Mr. Read’s understanding of the nature, and consequences, of ideological wars makes this a historical novel for grown-ups ... And what a pleasure it is to read a novel by an author who knows precisely what he is doing and how to achieve his aim. Mr. Read has no time for the tyranny of creative writing schools, with their insistence that you should 'show, not tell.' He knows that there is a time for showing and a time for telling, that a narrative is first a thing told or recounted and that showing tends to slow the story. Piers Paul Read is one of England’s most accomplished novelists, and Scarpia is among his finest novels.
What kind of historical novel have we here? The answer is a somewhat old-fashioned one – formal, demure and propagandist by turns ... Read’s always-laconic style has reached a whole new level: cool, detached, plumbing well-nigh fathomless depths of irony while never quite disguising the layers of feeling that lie beneath. Though somewhat recherché in both theme and treatment, Scarpia is, like nearly everything else he has written in the past 49 years, a pleasure to read.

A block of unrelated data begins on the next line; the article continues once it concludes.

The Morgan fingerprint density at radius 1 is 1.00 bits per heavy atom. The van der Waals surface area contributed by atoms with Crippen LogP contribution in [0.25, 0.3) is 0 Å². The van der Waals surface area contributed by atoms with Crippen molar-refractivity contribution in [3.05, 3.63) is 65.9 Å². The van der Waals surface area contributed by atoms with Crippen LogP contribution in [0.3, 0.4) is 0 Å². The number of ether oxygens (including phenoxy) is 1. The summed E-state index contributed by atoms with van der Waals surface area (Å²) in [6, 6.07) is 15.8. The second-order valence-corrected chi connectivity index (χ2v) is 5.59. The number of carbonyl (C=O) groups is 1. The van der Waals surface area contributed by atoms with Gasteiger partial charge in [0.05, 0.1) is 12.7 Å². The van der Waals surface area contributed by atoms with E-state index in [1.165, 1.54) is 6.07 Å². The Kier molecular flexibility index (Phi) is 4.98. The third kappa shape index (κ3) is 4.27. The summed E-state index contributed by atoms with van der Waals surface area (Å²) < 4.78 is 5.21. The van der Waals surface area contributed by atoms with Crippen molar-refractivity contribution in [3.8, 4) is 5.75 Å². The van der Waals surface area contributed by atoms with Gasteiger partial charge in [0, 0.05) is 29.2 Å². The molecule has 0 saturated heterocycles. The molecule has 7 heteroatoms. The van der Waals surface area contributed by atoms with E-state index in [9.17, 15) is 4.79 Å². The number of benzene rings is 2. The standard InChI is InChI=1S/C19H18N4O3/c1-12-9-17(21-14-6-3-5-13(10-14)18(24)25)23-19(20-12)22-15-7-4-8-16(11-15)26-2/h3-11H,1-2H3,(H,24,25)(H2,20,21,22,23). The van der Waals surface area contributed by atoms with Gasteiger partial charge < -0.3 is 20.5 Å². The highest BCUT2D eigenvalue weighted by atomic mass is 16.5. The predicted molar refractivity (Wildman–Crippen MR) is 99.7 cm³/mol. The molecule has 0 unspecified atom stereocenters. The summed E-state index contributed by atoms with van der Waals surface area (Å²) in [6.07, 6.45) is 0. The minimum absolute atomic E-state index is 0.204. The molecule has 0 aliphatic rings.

In Scarpia, Read sets out to vindicate the unscrupulous police chief from “Tosca,” who may have been based on a real-life Bourbon baron ... The book opens with fablelike charm as it tracks the mercurial fortunes of its hero, tumbling in dishonor from the Spanish Royal Guards and then ascending among the Roman elite, as well as the rising star of Tosca, a gardener’s daughter turned operatic darling. But well before they meet cute in a Venetian gondola, the narrative bogs down in a recitation of power plays between the embattled republican and loyalist factions. A cymbal-crash of a climax is waiting in the wings, but the effect is that of a clanging school bell at the end of a drifting lecture.